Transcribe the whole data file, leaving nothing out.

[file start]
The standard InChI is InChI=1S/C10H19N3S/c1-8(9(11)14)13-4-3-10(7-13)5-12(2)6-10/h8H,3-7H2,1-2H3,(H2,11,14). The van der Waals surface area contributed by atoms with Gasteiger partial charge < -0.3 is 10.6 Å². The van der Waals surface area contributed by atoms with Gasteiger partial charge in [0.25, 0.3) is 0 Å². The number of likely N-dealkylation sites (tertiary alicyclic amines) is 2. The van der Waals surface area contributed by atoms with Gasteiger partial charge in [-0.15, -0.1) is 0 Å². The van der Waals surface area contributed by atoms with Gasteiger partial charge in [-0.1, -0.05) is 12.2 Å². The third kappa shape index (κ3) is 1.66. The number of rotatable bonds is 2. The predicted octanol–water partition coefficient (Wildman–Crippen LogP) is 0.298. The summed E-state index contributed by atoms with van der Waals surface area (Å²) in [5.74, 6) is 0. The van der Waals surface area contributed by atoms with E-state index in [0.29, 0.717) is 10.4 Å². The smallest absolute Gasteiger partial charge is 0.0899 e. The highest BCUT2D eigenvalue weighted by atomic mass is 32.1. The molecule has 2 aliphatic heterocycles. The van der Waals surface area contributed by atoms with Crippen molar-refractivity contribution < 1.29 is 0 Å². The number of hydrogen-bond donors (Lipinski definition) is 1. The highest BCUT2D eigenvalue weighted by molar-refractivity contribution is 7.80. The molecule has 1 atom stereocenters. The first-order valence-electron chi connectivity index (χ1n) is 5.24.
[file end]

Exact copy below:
The standard InChI is InChI=1S/C10H19N3S/c1-8(9(11)14)13-4-3-10(7-13)5-12(2)6-10/h8H,3-7H2,1-2H3,(H2,11,14). The van der Waals surface area contributed by atoms with Gasteiger partial charge < -0.3 is 10.6 Å². The van der Waals surface area contributed by atoms with Gasteiger partial charge in [0.25, 0.3) is 0 Å². The number of likely N-dealkylation sites (tertiary alicyclic amines) is 2. The van der Waals surface area contributed by atoms with Gasteiger partial charge in [-0.15, -0.1) is 0 Å². The van der Waals surface area contributed by atoms with Gasteiger partial charge in [-0.1, -0.05) is 12.2 Å². The third kappa shape index (κ3) is 1.66. The number of rotatable bonds is 2. The predicted octanol–water partition coefficient (Wildman–Crippen LogP) is 0.298. The summed E-state index contributed by atoms with van der Waals surface area (Å²) in [5.74, 6) is 0. The van der Waals surface area contributed by atoms with E-state index in [0.29, 0.717) is 10.4 Å². The smallest absolute Gasteiger partial charge is 0.0899 e. The highest BCUT2D eigenvalue weighted by atomic mass is 32.1. The molecule has 2 aliphatic heterocycles. The van der Waals surface area contributed by atoms with Crippen molar-refractivity contribution < 1.29 is 0 Å². The number of hydrogen-bond donors (Lipinski definition) is 1. The highest BCUT2D eigenvalue weighted by molar-refractivity contribution is 7.80. The molecule has 1 atom stereocenters. The first-order valence-electron chi connectivity index (χ1n) is 5.24.